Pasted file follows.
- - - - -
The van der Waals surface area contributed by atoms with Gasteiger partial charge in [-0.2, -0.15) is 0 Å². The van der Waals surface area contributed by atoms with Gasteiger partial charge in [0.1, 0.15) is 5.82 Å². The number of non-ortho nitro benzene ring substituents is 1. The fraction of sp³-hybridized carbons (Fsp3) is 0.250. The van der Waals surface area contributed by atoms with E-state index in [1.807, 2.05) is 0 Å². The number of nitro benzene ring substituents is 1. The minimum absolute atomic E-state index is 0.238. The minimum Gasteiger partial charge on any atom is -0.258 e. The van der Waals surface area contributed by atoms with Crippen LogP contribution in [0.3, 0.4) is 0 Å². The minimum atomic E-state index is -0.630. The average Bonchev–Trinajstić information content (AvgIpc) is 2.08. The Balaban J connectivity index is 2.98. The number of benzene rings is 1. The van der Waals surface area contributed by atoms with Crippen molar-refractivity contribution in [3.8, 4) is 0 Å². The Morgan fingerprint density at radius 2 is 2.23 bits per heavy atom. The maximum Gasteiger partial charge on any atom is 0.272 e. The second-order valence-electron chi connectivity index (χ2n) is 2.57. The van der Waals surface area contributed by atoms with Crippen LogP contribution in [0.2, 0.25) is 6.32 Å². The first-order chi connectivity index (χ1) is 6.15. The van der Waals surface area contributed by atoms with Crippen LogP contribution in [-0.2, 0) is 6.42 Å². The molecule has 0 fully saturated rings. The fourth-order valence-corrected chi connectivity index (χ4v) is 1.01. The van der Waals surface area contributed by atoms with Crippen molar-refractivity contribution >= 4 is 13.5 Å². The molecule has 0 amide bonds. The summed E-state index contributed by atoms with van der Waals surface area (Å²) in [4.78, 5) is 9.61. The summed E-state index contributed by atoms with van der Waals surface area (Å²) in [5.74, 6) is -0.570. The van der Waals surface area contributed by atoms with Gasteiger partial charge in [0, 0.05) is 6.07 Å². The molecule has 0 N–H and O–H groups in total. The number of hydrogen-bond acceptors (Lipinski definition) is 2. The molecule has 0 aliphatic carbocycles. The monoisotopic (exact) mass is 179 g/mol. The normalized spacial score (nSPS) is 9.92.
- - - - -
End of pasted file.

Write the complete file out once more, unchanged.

The van der Waals surface area contributed by atoms with Gasteiger partial charge in [-0.2, -0.15) is 0 Å². The van der Waals surface area contributed by atoms with Gasteiger partial charge in [0.1, 0.15) is 5.82 Å². The number of non-ortho nitro benzene ring substituents is 1. The fraction of sp³-hybridized carbons (Fsp3) is 0.250. The van der Waals surface area contributed by atoms with E-state index in [1.807, 2.05) is 0 Å². The number of nitro benzene ring substituents is 1. The minimum absolute atomic E-state index is 0.238. The minimum Gasteiger partial charge on any atom is -0.258 e. The van der Waals surface area contributed by atoms with Crippen LogP contribution in [0.3, 0.4) is 0 Å². The minimum atomic E-state index is -0.630. The average Bonchev–Trinajstić information content (AvgIpc) is 2.08. The Balaban J connectivity index is 2.98. The number of benzene rings is 1. The van der Waals surface area contributed by atoms with Crippen molar-refractivity contribution in [3.8, 4) is 0 Å². The Morgan fingerprint density at radius 2 is 2.23 bits per heavy atom. The maximum Gasteiger partial charge on any atom is 0.272 e. The second-order valence-electron chi connectivity index (χ2n) is 2.57. The van der Waals surface area contributed by atoms with Crippen LogP contribution in [0.2, 0.25) is 6.32 Å². The first-order chi connectivity index (χ1) is 6.15. The van der Waals surface area contributed by atoms with Crippen LogP contribution in [-0.2, 0) is 6.42 Å². The molecule has 0 fully saturated rings. The fourth-order valence-corrected chi connectivity index (χ4v) is 1.01. The van der Waals surface area contributed by atoms with Crippen molar-refractivity contribution >= 4 is 13.5 Å². The molecule has 0 amide bonds. The summed E-state index contributed by atoms with van der Waals surface area (Å²) in [4.78, 5) is 9.61. The summed E-state index contributed by atoms with van der Waals surface area (Å²) in [5.74, 6) is -0.570. The van der Waals surface area contributed by atoms with Gasteiger partial charge in [0, 0.05) is 6.07 Å². The molecule has 0 N–H and O–H groups in total. The number of hydrogen-bond acceptors (Lipinski definition) is 2. The molecule has 0 aliphatic carbocycles. The monoisotopic (exact) mass is 179 g/mol. The normalized spacial score (nSPS) is 9.92.